BJC Open article

British Journal of Cancer (2004) 90, 1011–1015. doi:10.1038/sj.bjc.6601623
Published online 2 March 2004

Detection of curcumin and its metabolites in hepatic tissue and portal blood of patients following oral administration

G Garcea1, D J L Jones1, R Singh1, A R Dennison2, P B Farmer1, R A Sharma1, W P Steward1, A J Gescher1 and D P Berry2

  1. 1Cancer Biomarkers and Prevention Group, Departments of Cancer Studies and Biochemistry, University of Leicester, 5th Floor Robert Kilpatrick Clinical Sciences Building, Leicester LE2 7LX, UK
  2. 2Department of Hepatobiliary Surgery, The Leicester General Hospital, University Hospitals of Leicester, Gwendolen Road, Leicester LE5 4PW, UK

Correspondence: Dr G Garcea, Department of Oncology, The Robert Kilpatrick Clinical Sciences Building, University of Leicester, Leicester LE2 7LX, UK. E-mail:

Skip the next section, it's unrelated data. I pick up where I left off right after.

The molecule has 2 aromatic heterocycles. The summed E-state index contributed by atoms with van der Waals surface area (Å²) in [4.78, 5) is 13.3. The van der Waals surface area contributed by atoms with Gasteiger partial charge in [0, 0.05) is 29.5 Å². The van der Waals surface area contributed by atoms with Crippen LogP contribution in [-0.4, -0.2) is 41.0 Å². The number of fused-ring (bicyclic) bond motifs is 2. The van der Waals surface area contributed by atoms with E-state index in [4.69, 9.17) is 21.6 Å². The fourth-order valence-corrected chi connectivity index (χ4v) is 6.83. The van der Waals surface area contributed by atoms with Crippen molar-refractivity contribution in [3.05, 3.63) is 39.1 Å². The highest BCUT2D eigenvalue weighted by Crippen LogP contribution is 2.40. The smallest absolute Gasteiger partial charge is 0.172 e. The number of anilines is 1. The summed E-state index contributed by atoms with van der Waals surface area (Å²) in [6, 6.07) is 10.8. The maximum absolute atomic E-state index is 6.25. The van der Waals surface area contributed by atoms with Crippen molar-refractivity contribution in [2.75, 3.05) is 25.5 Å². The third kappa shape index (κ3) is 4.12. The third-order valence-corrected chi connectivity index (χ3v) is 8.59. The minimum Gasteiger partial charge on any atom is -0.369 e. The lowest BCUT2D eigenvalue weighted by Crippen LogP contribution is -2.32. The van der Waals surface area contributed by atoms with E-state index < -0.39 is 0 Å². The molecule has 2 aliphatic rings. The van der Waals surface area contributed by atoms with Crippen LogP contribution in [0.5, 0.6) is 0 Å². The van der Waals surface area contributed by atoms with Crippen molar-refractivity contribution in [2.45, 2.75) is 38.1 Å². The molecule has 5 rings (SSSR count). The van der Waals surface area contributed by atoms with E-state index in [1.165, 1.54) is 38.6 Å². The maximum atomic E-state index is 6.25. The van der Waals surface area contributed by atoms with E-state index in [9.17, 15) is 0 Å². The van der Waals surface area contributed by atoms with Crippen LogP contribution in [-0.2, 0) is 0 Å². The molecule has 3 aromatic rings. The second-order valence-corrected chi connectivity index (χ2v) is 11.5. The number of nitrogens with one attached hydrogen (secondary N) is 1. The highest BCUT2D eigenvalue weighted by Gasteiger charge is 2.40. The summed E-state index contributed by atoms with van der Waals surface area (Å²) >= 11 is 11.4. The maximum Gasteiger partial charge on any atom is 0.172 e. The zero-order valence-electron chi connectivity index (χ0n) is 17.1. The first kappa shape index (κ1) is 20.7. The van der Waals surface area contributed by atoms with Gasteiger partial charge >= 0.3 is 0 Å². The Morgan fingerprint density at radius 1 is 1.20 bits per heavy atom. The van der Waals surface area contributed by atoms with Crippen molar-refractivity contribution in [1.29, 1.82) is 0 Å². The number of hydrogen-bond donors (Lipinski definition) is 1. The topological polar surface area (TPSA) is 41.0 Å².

Received 25 September 2003; Revised 25 November 2003; Accepted 3 December 2003



Studies in vitro and in animal models of colorectal and hepatocellular cancers suggest that curcumin is an effective chemopreventive agent. In this pilot trial, we investigated whether oral administration of curcumin results in concentrations of the agent in normal and malignant human liver tissue, which are sufficient to elicit pharmacological activity. In total, 12 patients with hepatic metastases from colorectal cancer received 450–3600mg of curcumin daily, for 1 week prior to surgery. Levels of curcumin and its metabolites were measured by HPLC in portal and peripheral blood, bile and liver tissue. Curcumin was poorly available, following oral administration, with low nanomolar levels of the parent compound and its glucuronide and sulphate conjugates found in the peripheral or portal circulation. While curcumin was not found in liver tissue, trace levels of products of its metabolic reduction were detected. In patients who had received curcumin, levels of malondialdehyde-DNA (M1G) adduct, which reflect oxidative DNA changes, were not decreased in post-treatment normal and malignant liver tissue when compared to pretreatment samples. The results suggest that doses of curcumin required to furnish hepatic levels sufficient to exert pharmacological activity are probably not feasible in humans.


curcumin; chemoprevention; human; pharmacokinetics